While reading through the blogs a few days ago, I came across a post that commented on what English produces. I remember reading in Klages’ Literary Theory: A Guide for the Perplexed that English produces knowledgeable people, and at the time I was okay with that. But the more I thought about it, the less okay I felt with this statement. Engineers, while trained to build bridges, have to learn math, which is knowledge. Scientists, while trained to discover how natural phenomena work, have to learn scientific theory, which is knowledge. Philosophers, while trained to ponder existence and our purpose, have to learn about the philosophic thought that came before, which is knowledge. How then does English get away with saying that our product is knowledge?
Klages herself partially answers that. She says that Literary Theory helps to examine how our world works. But wait, don’t other disciplines do that? Doesn’t psychology and sociology try to describe everyday human life in a scientific way? Yes, English examines literature, but couldn’t I just apply psychological theory to the literature? And don’t we already do so, seeing how there is a chapter in Klages’ book devoted to psychoanalysis?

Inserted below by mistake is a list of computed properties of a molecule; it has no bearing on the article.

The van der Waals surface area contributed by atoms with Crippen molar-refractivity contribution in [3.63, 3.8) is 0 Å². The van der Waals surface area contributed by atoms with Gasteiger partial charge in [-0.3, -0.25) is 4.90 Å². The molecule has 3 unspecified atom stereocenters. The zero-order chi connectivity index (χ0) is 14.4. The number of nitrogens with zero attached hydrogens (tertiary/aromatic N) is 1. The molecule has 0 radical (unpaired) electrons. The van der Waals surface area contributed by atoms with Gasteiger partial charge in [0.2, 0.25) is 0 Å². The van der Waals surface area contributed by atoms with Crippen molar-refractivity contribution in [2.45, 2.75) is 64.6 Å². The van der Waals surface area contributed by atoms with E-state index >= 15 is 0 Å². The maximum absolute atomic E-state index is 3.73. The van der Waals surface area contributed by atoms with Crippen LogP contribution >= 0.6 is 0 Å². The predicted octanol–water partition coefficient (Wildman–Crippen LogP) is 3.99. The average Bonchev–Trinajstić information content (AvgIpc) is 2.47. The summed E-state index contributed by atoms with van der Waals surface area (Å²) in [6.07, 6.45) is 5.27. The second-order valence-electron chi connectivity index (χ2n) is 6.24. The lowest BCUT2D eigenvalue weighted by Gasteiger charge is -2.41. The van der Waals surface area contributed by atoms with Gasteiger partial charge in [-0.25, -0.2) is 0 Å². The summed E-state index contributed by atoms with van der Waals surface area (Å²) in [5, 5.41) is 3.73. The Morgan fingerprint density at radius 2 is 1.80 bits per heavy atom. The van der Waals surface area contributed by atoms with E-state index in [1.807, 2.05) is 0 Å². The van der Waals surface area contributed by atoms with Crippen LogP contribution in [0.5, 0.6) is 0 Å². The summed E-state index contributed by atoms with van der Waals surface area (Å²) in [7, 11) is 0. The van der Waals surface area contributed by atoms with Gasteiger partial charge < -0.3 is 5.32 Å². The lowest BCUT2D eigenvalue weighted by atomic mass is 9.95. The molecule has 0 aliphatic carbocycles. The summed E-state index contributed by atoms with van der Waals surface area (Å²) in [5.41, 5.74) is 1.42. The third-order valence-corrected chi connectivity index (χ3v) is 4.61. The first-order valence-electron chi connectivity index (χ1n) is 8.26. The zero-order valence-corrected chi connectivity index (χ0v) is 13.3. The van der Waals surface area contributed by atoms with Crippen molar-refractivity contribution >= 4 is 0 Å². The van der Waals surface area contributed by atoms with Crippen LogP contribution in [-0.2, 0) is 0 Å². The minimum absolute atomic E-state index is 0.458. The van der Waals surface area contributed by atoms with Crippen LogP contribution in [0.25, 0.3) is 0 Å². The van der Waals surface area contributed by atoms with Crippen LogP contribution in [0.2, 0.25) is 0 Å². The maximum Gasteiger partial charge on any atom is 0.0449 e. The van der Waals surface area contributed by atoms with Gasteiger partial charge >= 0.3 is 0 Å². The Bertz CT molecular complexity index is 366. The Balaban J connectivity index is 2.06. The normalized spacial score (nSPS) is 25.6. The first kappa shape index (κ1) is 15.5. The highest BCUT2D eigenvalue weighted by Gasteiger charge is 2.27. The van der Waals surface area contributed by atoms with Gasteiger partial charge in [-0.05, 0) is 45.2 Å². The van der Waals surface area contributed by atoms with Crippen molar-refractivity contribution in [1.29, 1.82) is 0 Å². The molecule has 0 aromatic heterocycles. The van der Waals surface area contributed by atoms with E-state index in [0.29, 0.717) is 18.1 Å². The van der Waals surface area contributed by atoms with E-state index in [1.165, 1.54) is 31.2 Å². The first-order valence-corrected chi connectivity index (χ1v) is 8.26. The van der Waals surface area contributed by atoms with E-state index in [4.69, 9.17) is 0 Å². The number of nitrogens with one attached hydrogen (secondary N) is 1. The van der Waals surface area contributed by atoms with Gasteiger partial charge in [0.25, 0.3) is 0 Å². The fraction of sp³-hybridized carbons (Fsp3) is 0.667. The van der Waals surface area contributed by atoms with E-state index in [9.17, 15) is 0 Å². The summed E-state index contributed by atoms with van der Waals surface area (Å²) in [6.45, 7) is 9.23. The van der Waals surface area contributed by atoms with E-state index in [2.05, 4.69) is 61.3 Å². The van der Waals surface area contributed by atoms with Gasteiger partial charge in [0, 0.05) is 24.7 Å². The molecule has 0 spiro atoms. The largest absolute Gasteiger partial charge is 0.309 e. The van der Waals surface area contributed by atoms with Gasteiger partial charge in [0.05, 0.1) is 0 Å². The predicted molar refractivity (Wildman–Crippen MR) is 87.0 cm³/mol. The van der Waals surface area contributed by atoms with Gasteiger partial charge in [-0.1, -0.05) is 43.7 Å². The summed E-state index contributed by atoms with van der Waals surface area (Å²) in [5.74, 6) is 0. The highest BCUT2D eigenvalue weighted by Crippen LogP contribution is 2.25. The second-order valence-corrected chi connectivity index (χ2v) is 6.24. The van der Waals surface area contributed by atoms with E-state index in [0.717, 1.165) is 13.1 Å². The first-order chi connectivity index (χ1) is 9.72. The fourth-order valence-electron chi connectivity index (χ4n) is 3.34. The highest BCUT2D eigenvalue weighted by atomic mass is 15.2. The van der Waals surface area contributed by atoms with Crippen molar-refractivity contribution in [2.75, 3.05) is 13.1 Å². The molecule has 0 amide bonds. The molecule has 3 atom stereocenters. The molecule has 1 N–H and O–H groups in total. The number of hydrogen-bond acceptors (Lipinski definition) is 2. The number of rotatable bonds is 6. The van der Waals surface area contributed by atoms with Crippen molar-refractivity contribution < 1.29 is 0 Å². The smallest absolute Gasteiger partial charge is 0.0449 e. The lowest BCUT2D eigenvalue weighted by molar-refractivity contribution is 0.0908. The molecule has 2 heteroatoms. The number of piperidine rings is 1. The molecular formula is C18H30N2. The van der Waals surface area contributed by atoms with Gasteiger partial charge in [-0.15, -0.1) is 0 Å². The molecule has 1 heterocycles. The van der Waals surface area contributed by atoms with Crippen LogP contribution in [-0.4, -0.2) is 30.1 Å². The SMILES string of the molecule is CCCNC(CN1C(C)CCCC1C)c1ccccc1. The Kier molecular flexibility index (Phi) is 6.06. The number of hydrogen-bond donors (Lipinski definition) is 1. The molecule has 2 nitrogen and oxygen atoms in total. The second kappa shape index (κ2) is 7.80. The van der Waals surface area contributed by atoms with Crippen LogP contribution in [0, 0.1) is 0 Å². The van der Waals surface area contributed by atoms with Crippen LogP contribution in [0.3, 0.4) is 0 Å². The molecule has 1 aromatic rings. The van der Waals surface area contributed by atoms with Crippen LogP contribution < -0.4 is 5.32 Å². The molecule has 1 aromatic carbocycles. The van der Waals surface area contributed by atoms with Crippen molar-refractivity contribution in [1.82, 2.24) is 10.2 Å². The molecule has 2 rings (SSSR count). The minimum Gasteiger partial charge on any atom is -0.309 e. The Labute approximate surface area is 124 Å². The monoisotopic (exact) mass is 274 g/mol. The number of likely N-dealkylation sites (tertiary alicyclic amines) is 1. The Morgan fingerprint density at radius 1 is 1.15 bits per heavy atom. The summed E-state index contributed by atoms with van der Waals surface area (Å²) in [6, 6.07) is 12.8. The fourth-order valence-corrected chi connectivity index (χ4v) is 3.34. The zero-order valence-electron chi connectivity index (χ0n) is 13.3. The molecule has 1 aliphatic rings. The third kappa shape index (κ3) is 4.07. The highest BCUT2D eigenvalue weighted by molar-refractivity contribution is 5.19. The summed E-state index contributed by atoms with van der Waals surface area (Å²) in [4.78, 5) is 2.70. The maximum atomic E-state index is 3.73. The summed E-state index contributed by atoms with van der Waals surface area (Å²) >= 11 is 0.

There is obviously more to English than this, or we would just be an offshoot of another discipline. The more I thought about it, the more English reminds me of anthropology. But unlike anthropology, we are devoted solely to the written work produced by people throughout time. We are like historians, but we are looking at more than just the stories of people; we examine the way those stories are written, and we are always interpreting what is on the page.
The more I think about it, the more English seems like the unifying discipline among the humanities. There is a little bit of everything in us, and we still manage to stand apart from the rest. While I’m still not entirely clear whether there is a product, I know English produces a unique cultural record that no other discipline has. And isn’t that good enough?